A big investment to make Chalmers equal

​Through an investment of several hundred million kronor, Chalmers is considerably stepping up its gender equality work. Through concrete, ground-breaking changes of the system, and direct recruitment of top female researchers, Chalmers will achieve a significantly more equal gender balance within the faculty over ten years.
​Like other technical universities, Chalmers has a very low share of women at faculty levels. At Chalmers, the share is currently 22 percent. However, research shows that a more equal gender balance leads to greater scientific success, and also to a better work environment, both for men and women.

Therefore, Chalmers is now making a great effort to deal with the skewed gender distribution. The investment is funded by the Chalmers Foundation and has a budget of 300 million SEK over ten years.

“Different studies clearly show that the academy is not equal today – men and women are judged and treated differently. With this powerful investment, in addition to what we already do, we want to correct the imbalance and in addition become a stronger and more successful university. It's about making better use of the competence of the entire population," says Stefan Bengtsson, president and CEO of Chalmers.

Chalmers has been working on gender equality for a long time. But the new investment, named Genie as an abbreviation of Gender Initiative for Excellence, represents a huge move to speed up the changes.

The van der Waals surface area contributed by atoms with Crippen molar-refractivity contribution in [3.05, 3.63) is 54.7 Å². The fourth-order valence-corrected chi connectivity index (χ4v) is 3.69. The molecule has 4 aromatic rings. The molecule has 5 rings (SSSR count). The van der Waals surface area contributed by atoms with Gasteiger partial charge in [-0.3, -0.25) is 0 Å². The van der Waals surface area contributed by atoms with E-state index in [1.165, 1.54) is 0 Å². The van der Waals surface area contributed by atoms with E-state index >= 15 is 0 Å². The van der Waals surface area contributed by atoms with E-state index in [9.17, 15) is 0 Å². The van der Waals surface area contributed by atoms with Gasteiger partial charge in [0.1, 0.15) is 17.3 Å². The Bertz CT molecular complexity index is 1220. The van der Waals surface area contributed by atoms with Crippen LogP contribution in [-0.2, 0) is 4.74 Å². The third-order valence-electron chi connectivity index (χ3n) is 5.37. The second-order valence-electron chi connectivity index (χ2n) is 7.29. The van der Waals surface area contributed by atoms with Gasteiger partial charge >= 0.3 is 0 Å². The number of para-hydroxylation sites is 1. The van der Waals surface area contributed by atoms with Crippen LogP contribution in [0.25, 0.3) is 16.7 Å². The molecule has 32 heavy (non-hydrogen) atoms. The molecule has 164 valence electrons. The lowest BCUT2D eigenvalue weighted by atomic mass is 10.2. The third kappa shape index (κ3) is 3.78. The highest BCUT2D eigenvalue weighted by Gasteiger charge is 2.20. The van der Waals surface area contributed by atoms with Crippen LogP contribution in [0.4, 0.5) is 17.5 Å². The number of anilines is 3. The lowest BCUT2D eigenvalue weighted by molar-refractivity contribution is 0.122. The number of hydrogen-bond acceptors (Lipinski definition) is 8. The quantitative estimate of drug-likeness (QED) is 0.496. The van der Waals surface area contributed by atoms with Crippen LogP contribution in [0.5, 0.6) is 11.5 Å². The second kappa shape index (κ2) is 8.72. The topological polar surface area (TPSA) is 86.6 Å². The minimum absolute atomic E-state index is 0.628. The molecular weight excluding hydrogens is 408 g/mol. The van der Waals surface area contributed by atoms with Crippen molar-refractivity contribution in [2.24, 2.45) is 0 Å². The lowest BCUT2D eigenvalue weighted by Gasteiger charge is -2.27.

Genie consists mainly of two parts. One is concrete work at each department in order to identify and eliminate structural and cultural barriers that impede women's careers. Departments that meet Chalmers’ gender equality requirements will receive a bonus in the internal funding distribution.

The second part is direct recruitment of top female scientists, and to ensure that other recruitments, for example due to retirements, result in at least 50 percent women.

"It is about building a critical mass of women. A small minority has difficulty gaining proper support. But that does not mean that we are lowering our competence requirements – there are many female researchers who are extremely competent,” says professor Pernilla Wittung Stafshede, one of the initiators of Genie.




Text: Ingela Roos
Photo: Johan Bodell

Published: Fri 29 Jun 2018. Modified: Fri 06 Jul 2018